teve Jobs would have turned 61 Wednesday had he been able to defeat the cancer that first laid claim to his pancreas and later his life.
As recounted in his sister Mona Simpson’s eulogy, even while the legendary Apple co-founder was intubated and unable to speak, he sketched iPad-friendly hospital bed designs and redrew the “not-quite-special-enough” cancer unit where he was being treated.
Simpson wanted us to know that cancer did not rob her brother of his incessant thirst for innovation. Even while ailing in the best of health care institutions, Jobs was reimaging ways to revamp their predictably unfriendly designs.
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His efforts are still sorely needed. Few industries yearn for a Jobs-style disruption as much as health care does today. With its labyrinths of regulation, deeply entrenched and antiquated information systems, and monopolies built upon thrones of indifference to the consumer experience, the health care industry has chained itself to archaic and inefficient processes while resisting its own rescue.
Jobs forced coup d’etats in every market he touched. Where is his reincarnation in health care? When will that entrepreneurial superhero sweep in to disrupt hospitals and clinics the way Jobs transformed personal computing, music, telecommunications, retail, and the mobile world?
We may not live to see another Steve Jobs. But his legacy of excellence through design has already provided the building blocks and tools for hungry and foolish souls striving to make health care easily accessible and intelligent.
I am one of those hungry and foolish souls. For the past five years, as both a practicing physician and the CEO of a digital health company, I’ve been listening to hospital executives doubt the power of digital technology to improve the broken and inefficient processes that impede the swift and effective delivery of optimal care. I can’t tell you how many times I have heard, “Your app looks good, but do you really expect our older patients to use a tablet in the waiting room?”
It turns out that they will. We have succeeded in transforming “waiting rooms” into “engagement rooms,” where patients are empowered with sharing their data in their own words literally through their fingertips. It also comes as a pleasant surprise to everyone when they find older adults adopting technology at higher rates than expected.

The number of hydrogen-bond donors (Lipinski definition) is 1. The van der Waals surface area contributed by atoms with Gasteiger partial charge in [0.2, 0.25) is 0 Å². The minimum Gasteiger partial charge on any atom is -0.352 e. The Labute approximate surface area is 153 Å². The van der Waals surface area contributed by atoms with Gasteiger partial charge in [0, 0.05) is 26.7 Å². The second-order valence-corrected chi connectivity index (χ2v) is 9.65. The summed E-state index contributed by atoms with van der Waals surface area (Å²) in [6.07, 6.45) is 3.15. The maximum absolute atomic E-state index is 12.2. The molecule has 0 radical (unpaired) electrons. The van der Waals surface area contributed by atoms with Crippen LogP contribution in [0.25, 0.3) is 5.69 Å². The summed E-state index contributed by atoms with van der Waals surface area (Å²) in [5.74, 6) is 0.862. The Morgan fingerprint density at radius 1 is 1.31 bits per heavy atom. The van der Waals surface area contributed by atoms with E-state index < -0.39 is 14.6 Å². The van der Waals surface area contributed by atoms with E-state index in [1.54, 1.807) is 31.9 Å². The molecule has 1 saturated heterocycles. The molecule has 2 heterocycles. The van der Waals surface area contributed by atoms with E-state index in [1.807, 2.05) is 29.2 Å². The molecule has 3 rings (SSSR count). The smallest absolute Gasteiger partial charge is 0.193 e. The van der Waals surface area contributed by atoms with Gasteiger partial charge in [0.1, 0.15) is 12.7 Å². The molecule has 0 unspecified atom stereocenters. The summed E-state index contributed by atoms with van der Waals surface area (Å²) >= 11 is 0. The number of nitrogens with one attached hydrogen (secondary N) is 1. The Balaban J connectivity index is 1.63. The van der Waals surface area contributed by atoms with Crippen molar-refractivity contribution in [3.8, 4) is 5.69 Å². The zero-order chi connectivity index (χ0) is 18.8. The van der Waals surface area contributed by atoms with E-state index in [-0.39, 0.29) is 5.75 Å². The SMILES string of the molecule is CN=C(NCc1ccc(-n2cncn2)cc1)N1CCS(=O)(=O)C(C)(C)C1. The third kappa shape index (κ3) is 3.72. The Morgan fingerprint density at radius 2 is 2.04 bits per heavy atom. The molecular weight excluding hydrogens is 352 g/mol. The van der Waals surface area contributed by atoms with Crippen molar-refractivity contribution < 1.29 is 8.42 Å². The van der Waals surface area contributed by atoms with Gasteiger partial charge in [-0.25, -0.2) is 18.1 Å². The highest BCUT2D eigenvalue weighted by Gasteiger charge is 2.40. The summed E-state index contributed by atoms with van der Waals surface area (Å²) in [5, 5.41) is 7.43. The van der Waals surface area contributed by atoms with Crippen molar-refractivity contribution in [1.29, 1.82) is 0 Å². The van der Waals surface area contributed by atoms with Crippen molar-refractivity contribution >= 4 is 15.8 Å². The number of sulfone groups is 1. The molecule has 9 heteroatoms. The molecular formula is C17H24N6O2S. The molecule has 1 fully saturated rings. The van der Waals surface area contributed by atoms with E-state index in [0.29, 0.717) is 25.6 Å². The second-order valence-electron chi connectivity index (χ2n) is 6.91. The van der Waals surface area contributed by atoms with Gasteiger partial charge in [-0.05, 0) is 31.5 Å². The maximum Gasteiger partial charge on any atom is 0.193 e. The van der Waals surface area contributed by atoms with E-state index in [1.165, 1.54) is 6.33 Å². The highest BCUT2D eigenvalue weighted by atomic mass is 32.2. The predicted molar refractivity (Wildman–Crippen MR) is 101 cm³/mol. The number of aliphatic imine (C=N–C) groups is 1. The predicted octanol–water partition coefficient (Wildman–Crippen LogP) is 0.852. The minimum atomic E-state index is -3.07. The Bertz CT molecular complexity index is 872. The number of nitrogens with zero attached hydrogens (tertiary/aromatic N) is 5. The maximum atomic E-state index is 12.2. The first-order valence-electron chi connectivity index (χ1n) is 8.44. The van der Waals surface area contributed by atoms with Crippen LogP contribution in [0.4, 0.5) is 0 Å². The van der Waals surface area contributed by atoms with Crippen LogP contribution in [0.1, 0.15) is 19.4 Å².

Jobs died before seeing the day that hospital beds included iPad holders, but his influence has already begun to germinate. Not necessarily through software or gadgets, but by way of his superlative design philosophy that created a generation of tech-savvy consumers.
The health care industry has largely resisted consumer-centric change. It can no longer ignore the rapidly growing population of mobile-powered patients who likely researched their condition on the Internet before their visit.
These patients, especially the massive population of millenials, want to book appointments using their smartphones and securely message their health providers between visits. They want to skip the travel time and see their doctors through e-visits wherever possible. They aren’t as docile as the traditional forces of health care once viewed as “patients.”
More and more doctors are also seeking apps to improve the quality of care they provide while not disrupting the deeply intimate nature of the patient-doctor relationship. Electronic health record companies are often criticized by remarkably dissatisfied physician users pointing to broken and clunky interfaces. This isn’t surprising when the majority of these doctors routinely flip between a pixel-perfect iPhone for personal matters and a 10-year-old desktop running a mainframe style interface for patient care.
Our data-driven world is forcing outcomes-based care to the forefront. In doing so, we’re beginning to realize the incredible possibilities of acknowledging the time — almost every minute of every day — when individuals aren’t in front of their doctor. During that time they are interacting with apps, sensors, and passive data collection that create information desperately waiting to find a home in a new model for health records.
It’s hard to not imagine Jobs’s ghost grinning behind individuals who refuse to accept that they can’t own their health records, chock full of app- and sensor-derived information, and store and access it on the capable smartphone faithfully nestled in a pocket or purse.
At some point, we will likely stop remembering Steve Jobs on his birthday. But we won’t stop being empowered by his legacy. His American-dream life story served as a potent reminder that we should never settle for the status quo, that everything can and should be made better. Jobs’s spirit still imbues health care. By simply trusting it, and applying his vision for design to health care, we can make it easier, friendlier, and better for all.
Damon Ramsey, MD, is a practicing physician, health care futurist, and co-founder of InputHealth, an award-winning digital health company that connects patients and physicians through the Collaborative Health Record. You can follow him on Twitter.